Wednesday, December 31, 2008

Is Braille becoming a thing of the past?

The defiant one settles herself with teenage confidence at the end of the classroom table.She is, by her own account, a "stubborn" and "ornery" student here at the Kansas State School for the Blind."A handful," teachers agree.They've given her a cane. She refuses to use it.They try to teach her Braille."I hate that I have to learn it," said Hannah Nistler, to whom, at age 16, the tools of blindness are uneasy reminders that one day her already murky vision could go completely black."It's scary," she said.

"That's not something I've wanted to accept."What's equally scary, say advocates for the blind, is just how few visually impaired children outside of places like this school are being instructed in Braille.Whereas about half of them were taught the reading and writing method in the 1960s (usually at state institutions), the number now instructed in it, with "mainstreaming" in public schools, has fallen to 12 percent.

The decline in this foundation of literacy in the blind community since the early 1800s parallels an explosion in technologies designed to help the blind access everything from novels to the Internet: "talking" computers, magnifiers, audiobooks.Perhaps at a price."There is technology that can read print to you, but that is not the same as being literate," said Chris Danielsen, spokesman for the National Federation of the Blind. "If you listen to books, you don't learn how to spell from that. You don't learn how to write from that.

You don't learn how to do punctuation from that."His organization hopes the bicentennial anniversary of Braille creator Louis Braille's birth on Jan. 4 will raise awareness of what it's calling a crisis in Braille literacy."Society would never accept a 10 percent literacy rate among sighted children," he said. "It would be outrageous."Some of the outrage may need to be tempered.

Although only 12 percent of visually impaired children are learning Braille, it's also true that only about 10 percent are completely blind.Most of the remaining 90 percent are like Nistler and have some limited vision, or enough to use devices that make Braille less vital."In a lot of ways, it is better to be blind now, especially in the United States, than it has been in history," said Reinhard Mabry, president of Alphapointe, an association that supports the blind and visually impaired. "Technology is better than it has ever been.

"But a talking computer, Braille proponents say, won't read your shopping list in the aisle of a grocery store. It won't select your floor in an elevator. And what happens when the power lines go down?Advocates also offer this clincher: Of the paltry 30 percent of blind or visually impaired people who are fully employed, 90 percent know Braille.Nistler and her classmates know all of this, of course.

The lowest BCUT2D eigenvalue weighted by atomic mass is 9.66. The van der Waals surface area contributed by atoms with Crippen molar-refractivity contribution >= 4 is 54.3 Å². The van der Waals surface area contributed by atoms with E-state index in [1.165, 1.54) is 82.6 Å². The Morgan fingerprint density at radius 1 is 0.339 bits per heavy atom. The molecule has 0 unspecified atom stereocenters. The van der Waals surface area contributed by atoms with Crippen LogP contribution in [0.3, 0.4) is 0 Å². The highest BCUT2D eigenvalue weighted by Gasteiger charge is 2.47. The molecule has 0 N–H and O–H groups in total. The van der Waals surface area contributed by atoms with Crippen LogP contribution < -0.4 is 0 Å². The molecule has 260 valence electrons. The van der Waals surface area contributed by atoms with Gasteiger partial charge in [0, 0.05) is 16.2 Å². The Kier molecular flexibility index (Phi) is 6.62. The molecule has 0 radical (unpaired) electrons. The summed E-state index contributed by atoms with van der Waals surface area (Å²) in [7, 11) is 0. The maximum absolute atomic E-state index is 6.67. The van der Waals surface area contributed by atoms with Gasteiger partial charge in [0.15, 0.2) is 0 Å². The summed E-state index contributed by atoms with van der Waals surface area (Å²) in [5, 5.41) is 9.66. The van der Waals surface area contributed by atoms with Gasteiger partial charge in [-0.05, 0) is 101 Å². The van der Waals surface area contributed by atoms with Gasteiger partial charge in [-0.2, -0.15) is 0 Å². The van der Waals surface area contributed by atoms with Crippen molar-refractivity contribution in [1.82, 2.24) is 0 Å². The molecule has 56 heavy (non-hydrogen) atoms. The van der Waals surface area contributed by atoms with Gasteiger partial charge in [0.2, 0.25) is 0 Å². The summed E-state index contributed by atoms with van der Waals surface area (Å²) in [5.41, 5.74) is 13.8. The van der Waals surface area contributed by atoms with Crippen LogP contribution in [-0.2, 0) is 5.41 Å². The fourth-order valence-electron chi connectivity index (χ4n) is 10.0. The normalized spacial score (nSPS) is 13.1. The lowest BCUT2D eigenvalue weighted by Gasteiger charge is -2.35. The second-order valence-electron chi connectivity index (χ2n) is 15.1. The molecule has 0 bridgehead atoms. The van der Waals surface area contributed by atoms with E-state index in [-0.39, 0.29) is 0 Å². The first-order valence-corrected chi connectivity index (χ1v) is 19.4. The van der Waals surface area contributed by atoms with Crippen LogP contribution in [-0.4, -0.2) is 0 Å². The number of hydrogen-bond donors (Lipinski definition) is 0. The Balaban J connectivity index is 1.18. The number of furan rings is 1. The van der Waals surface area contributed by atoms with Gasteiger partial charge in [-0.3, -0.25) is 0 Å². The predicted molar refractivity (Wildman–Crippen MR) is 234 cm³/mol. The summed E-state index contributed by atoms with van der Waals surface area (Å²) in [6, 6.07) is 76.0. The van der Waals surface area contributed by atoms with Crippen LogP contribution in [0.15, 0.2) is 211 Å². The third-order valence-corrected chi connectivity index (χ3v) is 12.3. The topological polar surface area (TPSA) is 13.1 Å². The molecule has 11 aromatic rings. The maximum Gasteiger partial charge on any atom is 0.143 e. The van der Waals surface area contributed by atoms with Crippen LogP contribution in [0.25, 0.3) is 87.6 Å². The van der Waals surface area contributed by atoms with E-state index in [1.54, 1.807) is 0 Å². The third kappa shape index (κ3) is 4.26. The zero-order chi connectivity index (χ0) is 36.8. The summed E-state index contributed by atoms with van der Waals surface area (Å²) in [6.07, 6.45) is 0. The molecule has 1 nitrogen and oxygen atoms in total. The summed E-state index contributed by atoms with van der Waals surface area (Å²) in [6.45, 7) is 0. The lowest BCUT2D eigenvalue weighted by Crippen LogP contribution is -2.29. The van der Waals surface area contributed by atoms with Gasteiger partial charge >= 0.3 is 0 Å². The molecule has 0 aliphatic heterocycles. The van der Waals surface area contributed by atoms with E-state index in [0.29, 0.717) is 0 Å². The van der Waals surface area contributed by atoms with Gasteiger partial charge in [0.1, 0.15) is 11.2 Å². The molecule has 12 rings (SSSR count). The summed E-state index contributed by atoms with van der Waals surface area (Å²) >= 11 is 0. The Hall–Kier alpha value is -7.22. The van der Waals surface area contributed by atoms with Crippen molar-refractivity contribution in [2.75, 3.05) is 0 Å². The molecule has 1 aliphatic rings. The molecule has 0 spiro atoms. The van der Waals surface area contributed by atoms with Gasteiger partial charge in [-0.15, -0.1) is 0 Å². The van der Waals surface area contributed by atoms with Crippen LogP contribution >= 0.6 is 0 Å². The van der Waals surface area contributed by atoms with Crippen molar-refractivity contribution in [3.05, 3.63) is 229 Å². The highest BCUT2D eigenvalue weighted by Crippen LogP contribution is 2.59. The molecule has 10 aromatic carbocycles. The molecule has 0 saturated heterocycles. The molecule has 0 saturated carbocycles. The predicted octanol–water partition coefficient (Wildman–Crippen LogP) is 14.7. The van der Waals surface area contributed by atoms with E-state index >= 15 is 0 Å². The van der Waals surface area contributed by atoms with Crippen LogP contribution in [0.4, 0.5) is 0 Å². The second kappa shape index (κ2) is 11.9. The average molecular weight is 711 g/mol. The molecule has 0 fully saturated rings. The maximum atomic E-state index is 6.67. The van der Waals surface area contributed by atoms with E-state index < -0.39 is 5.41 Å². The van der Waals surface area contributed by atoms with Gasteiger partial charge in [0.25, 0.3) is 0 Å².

"They like to pound it into your head," she said of her instructors.For much of Nistler's life, she's looked at the world through a black circle, as if peering through the end of a thin straw. At night, she is totally blind.Whether the straw will stay open, no one knows. She has retinitis pigmentosa — a degenerative disorder.In 2005, she began to lose her colors. "First, my reds and greens went," Nistler said. "Then the blues. Then the rest."

She now sees in shades of black and white and grays, some of it gorgeous."Roses. They're beautiful in black and white," she said.At the other end of the English class table sits Chad Rohr, 18, with his guide dog at his feet. Nistler and four others sit nearby.He unfurls his textbook on the table — broad white sheets the size of placemats, each embossed with hundreds of Braille dots.

His hands sweep across the pages, his large fingers gliding left to right, row after row.A tumble off an all-terrain vehicle cracked Rohr's skull and nearly killed him at age 13."I had traumatic brain injury, and the swelling in my brain pinched my optic nerve," he explained.Braille is easy for him now, but he understands Nistler's reluctance."There were days when I just wanted to burn the books I was reading," he said. "I hated it that much."It's instinctual, he said, to use the sight one has while it's still there.